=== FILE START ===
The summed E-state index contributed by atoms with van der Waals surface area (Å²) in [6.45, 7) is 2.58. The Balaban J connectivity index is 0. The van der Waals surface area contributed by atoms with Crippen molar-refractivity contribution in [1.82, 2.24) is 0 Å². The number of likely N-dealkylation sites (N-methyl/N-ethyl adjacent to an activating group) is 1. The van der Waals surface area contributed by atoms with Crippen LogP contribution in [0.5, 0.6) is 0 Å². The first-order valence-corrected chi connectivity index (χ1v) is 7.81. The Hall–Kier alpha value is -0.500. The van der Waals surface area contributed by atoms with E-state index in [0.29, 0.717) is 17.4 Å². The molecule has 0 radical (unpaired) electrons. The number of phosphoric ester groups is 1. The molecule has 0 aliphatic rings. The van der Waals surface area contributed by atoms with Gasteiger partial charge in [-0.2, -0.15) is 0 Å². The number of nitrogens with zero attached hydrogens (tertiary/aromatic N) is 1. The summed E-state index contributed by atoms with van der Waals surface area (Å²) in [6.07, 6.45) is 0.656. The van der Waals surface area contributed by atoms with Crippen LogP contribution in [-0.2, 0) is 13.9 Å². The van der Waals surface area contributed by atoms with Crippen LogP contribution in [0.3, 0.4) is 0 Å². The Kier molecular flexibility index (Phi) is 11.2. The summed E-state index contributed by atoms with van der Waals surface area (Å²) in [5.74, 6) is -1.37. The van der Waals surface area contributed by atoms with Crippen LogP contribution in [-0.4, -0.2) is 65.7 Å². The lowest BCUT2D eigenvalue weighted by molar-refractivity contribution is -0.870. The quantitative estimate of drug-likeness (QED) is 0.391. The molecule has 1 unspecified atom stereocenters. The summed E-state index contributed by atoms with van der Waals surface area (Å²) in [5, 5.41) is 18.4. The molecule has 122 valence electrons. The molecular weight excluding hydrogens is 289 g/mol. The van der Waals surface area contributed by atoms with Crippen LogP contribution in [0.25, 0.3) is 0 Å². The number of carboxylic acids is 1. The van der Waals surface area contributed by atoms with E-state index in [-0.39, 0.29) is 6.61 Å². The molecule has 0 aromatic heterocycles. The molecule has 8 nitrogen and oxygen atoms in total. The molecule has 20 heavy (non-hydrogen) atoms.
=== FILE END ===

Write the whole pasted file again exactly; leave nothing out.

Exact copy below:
The summed E-state index contributed by atoms with van der Waals surface area (Å²) in [6.45, 7) is 2.58. The Balaban J connectivity index is 0. The van der Waals surface area contributed by atoms with Crippen molar-refractivity contribution in [1.82, 2.24) is 0 Å². The number of likely N-dealkylation sites (N-methyl/N-ethyl adjacent to an activating group) is 1. The van der Waals surface area contributed by atoms with Crippen LogP contribution in [0.5, 0.6) is 0 Å². The first-order valence-corrected chi connectivity index (χ1v) is 7.81. The Hall–Kier alpha value is -0.500. The van der Waals surface area contributed by atoms with E-state index in [0.29, 0.717) is 17.4 Å². The molecule has 0 radical (unpaired) electrons. The number of phosphoric ester groups is 1. The molecule has 0 aliphatic rings. The van der Waals surface area contributed by atoms with Gasteiger partial charge in [-0.2, -0.15) is 0 Å². The number of nitrogens with zero attached hydrogens (tertiary/aromatic N) is 1. The summed E-state index contributed by atoms with van der Waals surface area (Å²) in [6.07, 6.45) is 0.656. The van der Waals surface area contributed by atoms with Crippen LogP contribution in [-0.2, 0) is 13.9 Å². The van der Waals surface area contributed by atoms with Crippen LogP contribution in [0.3, 0.4) is 0 Å². The Kier molecular flexibility index (Phi) is 11.2. The summed E-state index contributed by atoms with van der Waals surface area (Å²) in [5.74, 6) is -1.37. The van der Waals surface area contributed by atoms with Crippen LogP contribution in [-0.4, -0.2) is 65.7 Å². The lowest BCUT2D eigenvalue weighted by molar-refractivity contribution is -0.870. The quantitative estimate of drug-likeness (QED) is 0.391. The molecule has 1 unspecified atom stereocenters. The summed E-state index contributed by atoms with van der Waals surface area (Å²) in [5, 5.41) is 18.4. The molecule has 122 valence electrons. The molecular weight excluding hydrogens is 289 g/mol. The van der Waals surface area contributed by atoms with Crippen LogP contribution in [0.25, 0.3) is 0 Å². The number of carboxylic acids is 1. The van der Waals surface area contributed by atoms with E-state index in [-0.39, 0.29) is 6.61 Å². The molecule has 0 aromatic heterocycles. The molecule has 8 nitrogen and oxygen atoms in total. The molecule has 20 heavy (non-hydrogen) atoms.